And while in previous works we've seen our Chief Inspector use his ability to read and understand the motivations of people to solve crime, in this book we get something entirely different. Gamache is going to put together a team of hackers to break into the archives of the Sûreté du Québec. No, really. Gamache is going cyber-stalking.
And look. You're listening to this as an audio book, right? So you might not be a programming genius, but you at least know how to download a file and put it on an ipod or smart phone, right? You are likely not baffled by the mysteries of downloading.
Unfortunately, Gamache's team of computer experts don't appear to understand this concept. Nor does it occur to them to copy/ paste a file that they're currently reading.
The entire hacking plot-line required more than a slight suspension in belief. I hate saying this, I really, really do. But it was kind of ridiculous. I found myself wishing that Penny had written more about what she knows (characters, community, art, and poetry) and had left off the computer stuff for other writers.
So is this Penny's best? Her most brilliant writing ever? Well, with all respect to the previous reviewers, I don't think so. While I've listened to her other books multiple times (Still Life is my favorite) - sometimes just for Ruth's poetry - this book clearly doesn't have the same draw the others had.
Ready Player One could be the plot of a campy 80's teen movie. The characters are flat and make predictable choices, the villain is super evil, but fairly dumb and gets his way only by cheating and various other shady shenanigans. All in all a fun and enjoyable read.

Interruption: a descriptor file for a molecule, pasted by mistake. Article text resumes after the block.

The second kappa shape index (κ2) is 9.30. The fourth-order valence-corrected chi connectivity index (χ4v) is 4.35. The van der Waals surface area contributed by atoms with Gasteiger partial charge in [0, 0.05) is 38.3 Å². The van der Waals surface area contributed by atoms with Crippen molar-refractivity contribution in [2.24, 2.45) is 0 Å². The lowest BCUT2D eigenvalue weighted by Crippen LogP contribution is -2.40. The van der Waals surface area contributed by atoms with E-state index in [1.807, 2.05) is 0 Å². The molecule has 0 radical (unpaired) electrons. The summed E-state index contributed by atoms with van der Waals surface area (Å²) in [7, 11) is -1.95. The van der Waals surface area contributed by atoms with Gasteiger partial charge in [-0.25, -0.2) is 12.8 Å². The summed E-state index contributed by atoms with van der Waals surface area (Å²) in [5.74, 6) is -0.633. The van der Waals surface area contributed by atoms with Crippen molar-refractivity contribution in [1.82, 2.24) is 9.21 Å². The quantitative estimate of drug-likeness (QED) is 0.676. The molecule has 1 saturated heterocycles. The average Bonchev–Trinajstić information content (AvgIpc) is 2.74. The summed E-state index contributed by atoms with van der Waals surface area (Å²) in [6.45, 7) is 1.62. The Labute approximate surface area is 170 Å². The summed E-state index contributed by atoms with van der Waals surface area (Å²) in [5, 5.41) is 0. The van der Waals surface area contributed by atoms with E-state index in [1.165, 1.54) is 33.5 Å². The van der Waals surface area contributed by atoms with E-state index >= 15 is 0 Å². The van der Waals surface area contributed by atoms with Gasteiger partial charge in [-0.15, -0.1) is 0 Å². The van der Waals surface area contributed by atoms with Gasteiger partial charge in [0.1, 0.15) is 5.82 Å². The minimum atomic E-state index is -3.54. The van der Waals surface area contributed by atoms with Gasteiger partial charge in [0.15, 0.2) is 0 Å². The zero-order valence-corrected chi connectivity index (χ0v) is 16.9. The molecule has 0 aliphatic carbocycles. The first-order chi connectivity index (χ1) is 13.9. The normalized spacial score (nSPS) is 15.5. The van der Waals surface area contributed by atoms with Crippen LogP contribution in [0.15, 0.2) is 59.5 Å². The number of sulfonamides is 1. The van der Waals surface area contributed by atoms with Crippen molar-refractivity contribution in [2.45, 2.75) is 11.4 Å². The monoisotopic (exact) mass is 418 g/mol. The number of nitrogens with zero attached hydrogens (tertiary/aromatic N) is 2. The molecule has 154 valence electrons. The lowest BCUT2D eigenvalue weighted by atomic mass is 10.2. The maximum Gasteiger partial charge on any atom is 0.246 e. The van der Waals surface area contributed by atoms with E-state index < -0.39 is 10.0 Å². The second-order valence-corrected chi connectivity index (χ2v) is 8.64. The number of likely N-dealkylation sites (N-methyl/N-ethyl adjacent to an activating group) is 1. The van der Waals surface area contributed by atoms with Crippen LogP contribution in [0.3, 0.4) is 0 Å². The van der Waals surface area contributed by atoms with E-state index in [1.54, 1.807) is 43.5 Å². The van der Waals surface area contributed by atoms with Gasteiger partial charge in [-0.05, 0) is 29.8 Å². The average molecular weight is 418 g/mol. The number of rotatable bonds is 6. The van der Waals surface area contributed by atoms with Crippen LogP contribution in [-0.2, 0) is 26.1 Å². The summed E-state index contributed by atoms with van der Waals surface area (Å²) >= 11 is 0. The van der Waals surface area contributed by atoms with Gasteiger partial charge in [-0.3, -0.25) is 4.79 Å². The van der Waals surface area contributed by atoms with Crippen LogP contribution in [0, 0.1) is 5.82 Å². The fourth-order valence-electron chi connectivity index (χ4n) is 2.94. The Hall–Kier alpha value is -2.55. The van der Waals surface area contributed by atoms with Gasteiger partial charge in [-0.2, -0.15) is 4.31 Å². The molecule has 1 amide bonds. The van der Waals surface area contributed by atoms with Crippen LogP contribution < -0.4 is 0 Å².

Who would like this:
If you like 80's pop culture (with a heavy emphasis on video games) you will absolutely love this. The only thing I thought detracted from the story was the strange atheist preaching at times, and the politically correct lectures on "tolerance". Other than that, it's a amusing, light listen that had me smiling and looking on the internet for free copies of Zork and Pac-man.
Say one thing about this series, say it's a buzz-kill.
I feel that I should put this review here, before the series begins, as a bit of a warning. I fairly enjoyed the first two books in this series. I think the comparisons to Jim Butcher and G.R.R.Martin are a bit over blown... Butcher is much funnier and more clever with his words, and Martin's characters are much better rounded. Even his "bad guys" are likable. (you either like them, or love to hate them, that is)
I found Abercrombie's characters here to be somewhat flat, but with good potential. His plot was interesting and you get a good idea where he's leading you. (Life is hell, and not all heroes are nice guys) His settings... meh. Unbelievable and bland.
That said, I really was enjoying this series. It wasn't a favorite, but the plot and a few of the characters, Logen and Glokta in particular, I found very intriguing. They really carried the first two books. I wanted to read more about them and couldn't wait to get to the third.
Oh, how I wish I had left off at the first two. All of the development and growth in his characters, all of the plot lines, they all collapse in on themselves. And before you think it was a failing on the author's ability, let me assure you, he did it deliberately. By the end of the series you wonder what, exactly, was the point to all of it?
I liked this well enough as I listened to it. Although, admittedly, once it was done, I moved on fairly quickly. Good for a casual read, but not much of a "makes ya think" book.
Gabriel Allon must tread delicately while learning about the history of a beautiful painting if he wants to rip apart a pretty picture of the past, painted by greedy men and countries. The better to deceive you, my dear.
Daniel Silva will break your heart while he reveals the world's past, but he will also show you beauty and healing in unexpected places. His books are at the top of my Must-Read (or listen) list.